How to Train Your Python: Part 7, Lists, List Methods, and Indexing

Part 7, Lists, List Methods, and Indexing

In the last iteration of how to train your python, we covered if/else and conditional statements. We're going to diverge a little today and cover lists. Lists are simply that, lists. It is a set of values located under one variable. Now that we know the definition of a list, let's learn about them!

List Basics

Usually when we assign a value to a variable, we can only assign one per variable. A list let's us assign multiple values. We create a list by placing our set of values inside of brackets ([]) after we name our variable. When we put our values inside the brackets, they have to be separated by commas. Let's use this new information and create our first list!

We've set our variable name to "test" and have placed three values inside of our brackets, "Null", a single hyphen, and "Byte". Now that we know what lists are and how to make them, let's move on to indexing.

Indexing

You may be asking, "if there are multiple values, then how do I decide which one to use?". Well this is where we introduce indexing. Indexing is simply how to identify which element from our list we'd like to use. The way to call that element out of the list is by entering the list name followed by the element's index number in brackets.

There is a slight catch when it comes to indexing. We have to start counting at 0. I know it sounds weird, but eventually it'll become second nature. Remember when we made our test list? We placed three values inside of it, "Null", "-", and "Byte". That means that if we wanted to call "Null" out of the list, we'd have to enter test[0] as "Null" is the first element in the list. Let's call our elements out of the list one at a time using their index numbers...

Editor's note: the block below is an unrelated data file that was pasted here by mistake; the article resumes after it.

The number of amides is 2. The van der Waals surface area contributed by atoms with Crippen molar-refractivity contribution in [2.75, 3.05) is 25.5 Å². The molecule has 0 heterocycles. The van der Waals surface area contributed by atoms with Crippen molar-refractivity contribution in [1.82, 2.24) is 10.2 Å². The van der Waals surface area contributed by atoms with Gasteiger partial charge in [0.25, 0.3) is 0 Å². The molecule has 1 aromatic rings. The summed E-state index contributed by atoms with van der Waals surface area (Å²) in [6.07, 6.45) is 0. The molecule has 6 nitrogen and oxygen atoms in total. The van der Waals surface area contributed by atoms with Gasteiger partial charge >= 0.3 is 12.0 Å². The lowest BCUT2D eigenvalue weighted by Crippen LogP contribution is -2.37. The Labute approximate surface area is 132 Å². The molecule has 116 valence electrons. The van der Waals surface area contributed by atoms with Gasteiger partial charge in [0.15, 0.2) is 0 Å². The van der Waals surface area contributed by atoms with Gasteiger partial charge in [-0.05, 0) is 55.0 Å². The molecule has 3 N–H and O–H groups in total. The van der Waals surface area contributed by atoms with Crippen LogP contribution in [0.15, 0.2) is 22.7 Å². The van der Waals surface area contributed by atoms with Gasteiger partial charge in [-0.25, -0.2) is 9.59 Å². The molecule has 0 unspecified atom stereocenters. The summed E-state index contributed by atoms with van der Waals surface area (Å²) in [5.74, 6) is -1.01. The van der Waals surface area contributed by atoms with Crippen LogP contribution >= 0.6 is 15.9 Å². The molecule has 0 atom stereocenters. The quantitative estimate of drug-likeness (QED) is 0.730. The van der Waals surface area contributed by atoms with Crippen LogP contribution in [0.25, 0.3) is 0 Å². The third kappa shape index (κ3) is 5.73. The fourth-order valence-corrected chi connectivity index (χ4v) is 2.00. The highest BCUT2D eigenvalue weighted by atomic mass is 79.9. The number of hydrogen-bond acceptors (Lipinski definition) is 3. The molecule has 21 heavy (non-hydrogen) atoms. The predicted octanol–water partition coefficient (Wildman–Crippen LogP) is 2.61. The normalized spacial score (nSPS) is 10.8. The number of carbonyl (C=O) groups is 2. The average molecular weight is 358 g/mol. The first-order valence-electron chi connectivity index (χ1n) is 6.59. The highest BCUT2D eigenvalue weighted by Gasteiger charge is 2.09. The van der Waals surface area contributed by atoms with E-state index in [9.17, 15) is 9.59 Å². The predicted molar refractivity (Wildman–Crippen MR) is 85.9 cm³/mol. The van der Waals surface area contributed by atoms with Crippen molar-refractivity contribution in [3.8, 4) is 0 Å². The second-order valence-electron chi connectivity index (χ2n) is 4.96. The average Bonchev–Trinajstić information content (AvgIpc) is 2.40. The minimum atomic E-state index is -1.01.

Here we see a good example of calling elements. By entering the name of the variable, in this case "test", followed by the index number of the desired element in brackets. We can use these for a multitude of things, but there are so many that we'll have to cover it later. Let's combine our calls into a print statement and combine them into the word they form...

Alright. Now that we've covered indexes and how to retrieve elements from a list, let's cover some basic methods.

Basic List Methods

If you remember from the string manipulation article, we covered methods. These are simply things we can use to do what we want. If you haven't read the strings article, I highly suggest it so that you can understand the concept of methods.

There are plenty of list methods, but today we'll be covering the three I use most often. These are...

  • .append()
  • .insert()
  • .remove()

We'll start with .append(), and work our way down the list.

So, what .append() does is it places whatever we give it as an argument into the last place on the list. Let's reset our "test" list to be blank, we can do this by setting it equal to empty brackets, like so...

Now that our test list is empty, we can demonstrate .append() to it's full potential. When we try to use list methods, we simply enter the list name, followed by the method we want to use, along with the arguments inside of the method's parentheses. We'll be appending the integer 1 to our list...

As we can see above, we used the .append() method with the argument of 1 on our test list. Then after we viewed the contents of test again, we can see that 1 has now been appended. But to see how append really works we'll have to put another value in and see where is it placed...

Now that we've entered our second append, we should be able to see the integer 2 in our list. Can you guess where it will be? Let's find out!

We can see above that when we call to see our list's contents again, the integer 2 has been placed after the 1. This is what differentiates append from the next method, insert.